(Mr Phillipson) One of the challenges of a business of this kind is that to continue to deliver the complexity of products that are required, for the budgets and timescales available, demands the best in terms of skills and facilities. Developing those skills and facilities demands investment. We live in a market where we have predominantly one customer—the UK Government. Other customers are small by comparison. If you are selling Mars Bars you can guess what the market will be—it averages out—but it is very difficult to guess when you have one customer and his decision-making is so significant to what you do. It is very difficult to make investment in skills or facilities if you are faced with uncertainty. What the Government has done in the past few months, which we are very pleased about, is they have given us a significant measure of certainty about the Type 45 programme, and in the discussions about deriving the 45 strategy, which took nearly two years of intense discussion with MoD, industrial issues became significant. One significant factor was that these are big ships; investment is required to build them; you cannot make investment without certainty so we agreed on a six-ship programme with MoD. The DTI does contribute to those discussions and it does contribute to export discussions. I think the progress on 45 is very significant. It is the right direction to go in. I think the right issues were put on the table and I think it was a good decision, but what I would say to you is we need more. There is still significant uncertainty in our business; there are significant decisions we need to take about investment for the future where I think we need more reassurance about what MoD's intentions are, and that is a conversation which goes on, and the DTI supports those conversations, and in principle there is support—for example to export discussions and DESO[2] and things of that kind. The mechanisms are there. What we need to do is make sure they work fully and there is a proper appreciation of how difficult it is to maintain capabilities and facilities when there is uncertainty. I think at the moment we are making good progress on these discussions; Type 45 was a watershed; the whole approach of smart acquisition makes it easier to have those discussions, and I am optimistic that the MoD will pay more and more attention to those issues given some of the very big decisions in the future. A particular example I might quote to you is the carrier. You know we have made some announcements about our preference of where we would like to build the carrier, and we have leased Inchgreen to give ourselves a facility to do that. If we need to start making investment in either design capability or manufacturing capability to meet MoD's programme for that carrier, we need some reassurance that they want us to make those investments. If at the end of the day they decide they do not want to use our facilities or our people, that would make those investments nugatory. We cannot take a punt on a decision about sourcing a programme as big as that and we are talking to MoD about how they will approach the procurement policy and how they can give us some reassurance in timescales that would allow us to take investment decisions. So I am optimistic but it is vitally important that we recognise that we do have a fundamental partnership between the customer community and the supply community in this industry; we have to recognise that.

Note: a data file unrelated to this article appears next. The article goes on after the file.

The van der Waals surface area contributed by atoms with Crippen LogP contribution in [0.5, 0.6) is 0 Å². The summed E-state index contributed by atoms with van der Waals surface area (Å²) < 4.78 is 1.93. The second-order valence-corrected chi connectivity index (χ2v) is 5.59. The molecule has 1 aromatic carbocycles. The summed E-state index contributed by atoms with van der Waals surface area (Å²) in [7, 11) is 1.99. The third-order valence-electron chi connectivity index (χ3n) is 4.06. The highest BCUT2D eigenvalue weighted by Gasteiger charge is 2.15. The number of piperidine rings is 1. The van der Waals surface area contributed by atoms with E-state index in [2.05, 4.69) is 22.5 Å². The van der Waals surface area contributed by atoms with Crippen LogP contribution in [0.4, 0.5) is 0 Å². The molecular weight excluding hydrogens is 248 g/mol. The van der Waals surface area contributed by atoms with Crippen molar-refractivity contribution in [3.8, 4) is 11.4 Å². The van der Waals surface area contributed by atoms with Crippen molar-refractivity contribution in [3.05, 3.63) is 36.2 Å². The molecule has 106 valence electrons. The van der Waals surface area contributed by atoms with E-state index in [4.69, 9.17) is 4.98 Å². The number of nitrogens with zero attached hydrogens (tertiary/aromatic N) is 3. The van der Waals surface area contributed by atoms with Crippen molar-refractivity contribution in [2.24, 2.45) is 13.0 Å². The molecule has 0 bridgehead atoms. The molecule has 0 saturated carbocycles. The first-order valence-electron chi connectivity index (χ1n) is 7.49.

Mr Robertson